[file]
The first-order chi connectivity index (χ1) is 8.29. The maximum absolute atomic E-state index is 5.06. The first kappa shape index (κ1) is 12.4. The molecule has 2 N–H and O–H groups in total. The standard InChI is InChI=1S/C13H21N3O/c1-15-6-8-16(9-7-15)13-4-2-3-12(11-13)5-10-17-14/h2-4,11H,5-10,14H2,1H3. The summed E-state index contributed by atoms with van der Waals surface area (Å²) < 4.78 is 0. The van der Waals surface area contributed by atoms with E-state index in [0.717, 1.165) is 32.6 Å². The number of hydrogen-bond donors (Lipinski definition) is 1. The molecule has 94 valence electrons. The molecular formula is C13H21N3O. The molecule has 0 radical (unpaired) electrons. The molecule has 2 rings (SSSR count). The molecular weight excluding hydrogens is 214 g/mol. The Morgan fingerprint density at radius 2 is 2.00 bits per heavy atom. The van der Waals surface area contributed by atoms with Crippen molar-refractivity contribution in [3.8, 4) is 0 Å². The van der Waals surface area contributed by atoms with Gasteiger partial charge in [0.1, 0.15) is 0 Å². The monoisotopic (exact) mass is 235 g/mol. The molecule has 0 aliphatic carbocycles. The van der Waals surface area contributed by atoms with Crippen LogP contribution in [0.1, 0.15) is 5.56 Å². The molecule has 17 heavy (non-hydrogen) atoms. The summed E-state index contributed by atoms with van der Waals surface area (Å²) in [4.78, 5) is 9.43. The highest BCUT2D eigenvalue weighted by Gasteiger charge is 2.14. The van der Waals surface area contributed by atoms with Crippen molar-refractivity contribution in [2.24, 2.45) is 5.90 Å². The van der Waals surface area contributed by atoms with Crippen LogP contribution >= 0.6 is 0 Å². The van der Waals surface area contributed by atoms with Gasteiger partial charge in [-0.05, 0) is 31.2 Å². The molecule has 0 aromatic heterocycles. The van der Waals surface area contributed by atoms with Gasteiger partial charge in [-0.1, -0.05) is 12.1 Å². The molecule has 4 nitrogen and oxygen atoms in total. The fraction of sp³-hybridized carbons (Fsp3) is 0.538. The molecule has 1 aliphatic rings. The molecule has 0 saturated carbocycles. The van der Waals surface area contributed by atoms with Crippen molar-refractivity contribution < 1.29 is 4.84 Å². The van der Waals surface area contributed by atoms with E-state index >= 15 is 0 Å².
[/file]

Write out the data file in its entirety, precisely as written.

The first-order chi connectivity index (χ1) is 8.29. The maximum absolute atomic E-state index is 5.06. The first kappa shape index (κ1) is 12.4. The molecule has 2 N–H and O–H groups in total. The standard InChI is InChI=1S/C13H21N3O/c1-15-6-8-16(9-7-15)13-4-2-3-12(11-13)5-10-17-14/h2-4,11H,5-10,14H2,1H3. The summed E-state index contributed by atoms with van der Waals surface area (Å²) < 4.78 is 0. The van der Waals surface area contributed by atoms with E-state index in [0.717, 1.165) is 32.6 Å². The number of hydrogen-bond donors (Lipinski definition) is 1. The molecule has 94 valence electrons. The molecular formula is C13H21N3O. The molecule has 0 radical (unpaired) electrons. The molecule has 2 rings (SSSR count). The molecular weight excluding hydrogens is 214 g/mol. The Morgan fingerprint density at radius 2 is 2.00 bits per heavy atom. The van der Waals surface area contributed by atoms with Crippen molar-refractivity contribution in [3.8, 4) is 0 Å². The van der Waals surface area contributed by atoms with Gasteiger partial charge in [0.1, 0.15) is 0 Å². The monoisotopic (exact) mass is 235 g/mol. The molecule has 0 aliphatic carbocycles. The van der Waals surface area contributed by atoms with Crippen LogP contribution in [0.1, 0.15) is 5.56 Å². The molecule has 17 heavy (non-hydrogen) atoms. The summed E-state index contributed by atoms with van der Waals surface area (Å²) in [4.78, 5) is 9.43. The highest BCUT2D eigenvalue weighted by Gasteiger charge is 2.14. The van der Waals surface area contributed by atoms with Crippen molar-refractivity contribution in [2.24, 2.45) is 5.90 Å². The van der Waals surface area contributed by atoms with Crippen LogP contribution >= 0.6 is 0 Å². The van der Waals surface area contributed by atoms with Gasteiger partial charge in [-0.05, 0) is 31.2 Å². The molecule has 0 aromatic heterocycles. The van der Waals surface area contributed by atoms with Gasteiger partial charge in [-0.1, -0.05) is 12.1 Å². The molecule has 4 nitrogen and oxygen atoms in total. The fraction of sp³-hybridized carbons (Fsp3) is 0.538. The molecule has 1 aliphatic rings. The molecule has 0 saturated carbocycles. The van der Waals surface area contributed by atoms with Crippen molar-refractivity contribution < 1.29 is 4.84 Å². The van der Waals surface area contributed by atoms with E-state index >= 15 is 0 Å².